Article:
‘Okja’ Comfortably Sets the Bar for All Netflix Original Films to Come

Originally published June 30th, 2017 on thedistantcloseup.com

Here it is, ladies and gentlemen; the film that most of us only had to wait one more month for.

It feels strange calling Bong Joon-ho’s Okja a controversial picture when the controversy had nothing to do with the film’s content, but rather the name attached to its distribution. The film’s premiere at the 2017 Cannes Film Festival was a bit of a mixed bag to say the least. Despite a four-minute standing ovation upon the film’s conclusion, the Netflix logo generated its fair share of jeers, and the opening scenes weren’t presented in the correct aspect ratio. Despite the positive reception for the film itself, the biggest headline coming out of the festival was arguably the fiery debate over whether or not films distributed solely by streaming services, like Netflix, ought to be allowed exhibition at major festivals.

The results? A once-in-a-lifetime sparring match between Will Smith – surely defending his own Netflix original, Bright – and Pedro Almodóvar, and the outcry among French exhibitors being such that from 2018 going forward, Cannes has decided that all films looking for a Competition slot must have a French theatrical release.

It just seems a shame that such furor would all but briefly overshadow the quality of Bong’s film, which is destined for its own slot on many critics’ end of the year “Best Of” lists. The film is as if E.T. were instead written by “The Jungle” author Upton Sinclair – yes, I know criticisms of the meatpacking industry weren’t his real intentions – wearing its emotional heart on its sleeve amidst some engaging, if not always satisfyingly realized satire. It’s a thrilling, heartfelt adventure that will remind many of some of the best child-led sci-fi, and is yet grounded in an uncompromising realism that will have you thinking, but not always about what you expect.

The film’s two opening scenes are crucial in depicting the philosophical dichotomy that is the crux of its conflict. The film opens in 2007, when Lucy Mirando, played by the incomparable Tilda Swinton, introduces herself as the new face of the Mirando Corporation, succeeding her infamous father. Seeking to rebrand the company as eco-friendly, she announces the company’s long-term plans for breeding a new kind of ‘superpig,’ engaging in typical assembly line corporate rhetoric and sound bites to satisfy the onlooking press. 10 years later, we see lead protagonist Mija (Ahn Seo-Hyun) giddily playing in the South Korean forest with her beloved superpig, Okja.

Subtly in this beginning, though more explicitly as the narrative progresses, the film introduces its umbrella theme of disconnection, in this case the disconnect felt between the common person and industry, and the cold distance felt by individuals towards a company’s impersonal appearance. This later gets expanded upon in the disconnect felt between what a person says and how they actually feel, particularly present in Swinton’s Lucy Mirando, as well as the dangers of miscommunication and the use of empty rhetoric from both sides – the Mirando Corporation and its polar opposite, the ‘non-violent’ Animal Liberation Front.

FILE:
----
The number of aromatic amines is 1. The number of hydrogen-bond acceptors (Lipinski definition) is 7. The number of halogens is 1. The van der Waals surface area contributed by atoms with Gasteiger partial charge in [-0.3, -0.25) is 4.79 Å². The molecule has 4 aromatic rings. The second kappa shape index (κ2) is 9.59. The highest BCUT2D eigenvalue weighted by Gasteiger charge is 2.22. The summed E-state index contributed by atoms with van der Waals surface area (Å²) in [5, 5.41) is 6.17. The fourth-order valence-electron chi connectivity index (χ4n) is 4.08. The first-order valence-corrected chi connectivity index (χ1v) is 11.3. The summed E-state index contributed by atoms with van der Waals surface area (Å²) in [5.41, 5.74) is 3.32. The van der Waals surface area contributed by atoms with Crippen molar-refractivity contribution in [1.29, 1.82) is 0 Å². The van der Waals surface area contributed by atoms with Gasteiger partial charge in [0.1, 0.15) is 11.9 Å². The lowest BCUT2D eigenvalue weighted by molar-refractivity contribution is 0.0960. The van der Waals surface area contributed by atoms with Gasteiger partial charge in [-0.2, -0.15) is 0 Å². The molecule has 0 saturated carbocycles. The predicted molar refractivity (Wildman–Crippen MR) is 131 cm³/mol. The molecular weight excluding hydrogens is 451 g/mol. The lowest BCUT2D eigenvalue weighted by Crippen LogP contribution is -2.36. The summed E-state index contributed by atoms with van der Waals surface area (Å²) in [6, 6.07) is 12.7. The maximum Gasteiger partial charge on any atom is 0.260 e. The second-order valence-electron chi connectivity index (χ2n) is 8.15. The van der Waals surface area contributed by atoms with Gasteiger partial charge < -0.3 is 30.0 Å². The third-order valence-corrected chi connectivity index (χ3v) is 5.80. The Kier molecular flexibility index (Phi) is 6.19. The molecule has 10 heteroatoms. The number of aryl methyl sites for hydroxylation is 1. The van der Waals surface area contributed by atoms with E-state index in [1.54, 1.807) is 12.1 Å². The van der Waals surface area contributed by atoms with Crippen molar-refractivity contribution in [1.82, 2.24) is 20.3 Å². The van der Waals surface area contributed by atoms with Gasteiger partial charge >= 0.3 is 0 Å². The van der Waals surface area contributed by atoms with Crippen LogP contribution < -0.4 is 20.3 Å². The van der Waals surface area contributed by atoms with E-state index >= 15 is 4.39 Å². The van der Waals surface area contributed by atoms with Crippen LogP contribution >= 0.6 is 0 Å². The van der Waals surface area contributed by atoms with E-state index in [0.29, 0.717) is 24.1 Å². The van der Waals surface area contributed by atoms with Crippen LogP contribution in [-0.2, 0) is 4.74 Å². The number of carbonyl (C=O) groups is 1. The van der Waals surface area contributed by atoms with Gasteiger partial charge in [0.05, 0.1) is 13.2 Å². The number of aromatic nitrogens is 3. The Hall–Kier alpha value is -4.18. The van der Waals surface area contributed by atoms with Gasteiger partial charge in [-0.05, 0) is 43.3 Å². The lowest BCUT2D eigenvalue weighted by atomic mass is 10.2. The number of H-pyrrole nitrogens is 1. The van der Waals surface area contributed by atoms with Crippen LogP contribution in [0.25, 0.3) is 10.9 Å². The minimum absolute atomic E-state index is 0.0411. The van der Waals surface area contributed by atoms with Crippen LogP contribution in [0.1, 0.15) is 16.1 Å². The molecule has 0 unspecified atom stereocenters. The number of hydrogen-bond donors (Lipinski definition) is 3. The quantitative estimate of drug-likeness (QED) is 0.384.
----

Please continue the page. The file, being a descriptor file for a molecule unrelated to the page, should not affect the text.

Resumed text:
It’s a thought-provoking direction to take considering Bong and co-screenwriter Jon Ronson could have taken the easy route in simply ‘exposing’ the cruelties against animals committed by large companies under the masquerade of being environmentally friendly, instead making incisive, sharp-witted arguments about how we use language for our own selfish benefits. Perhaps that makes the film’s characterization and depiction of the Animal Liberation Front and its smooth-talking, manipulative leader Jay (Paul Dano) unfulfilling, but it does open the door for a more recognizable evil to step in and provide a simultaneously soul-crushing, yet hopeful ending that feels unflinchingly realistic.

As heartwarming as certain scenes and set-pieces are, the film is often funny, well-paced, beautifully shot and features some strong, eccentric yet-layered performances from much of its main cast. Swinton is fantastic in her double role as both Lucy and Nancy Mirando, Dano is confidently robotic as Jay, and boy, is Jake Gyllenhaal something else as the wild Steve Irwin caricature Dr. Johnny Wilcox. These protagonists are at once parodies and microcosms of the industries they inhabit and represent, but perhaps our current sociopolitical reality leads us to believe that these figures could just as easily exist in our own world.

Forget the politics, forget the controversy – hell, maybe you already have – because Okja is a fun, intelligent if sometimes uneven satire sure to elicit warms smiles and perhaps a few tears. It and this past Wednesday’s Baby Driver are the next films you and your friends will discuss and debate, at least until everyone starts doing the same for whether or not a Spider-Man movie was actually done right.



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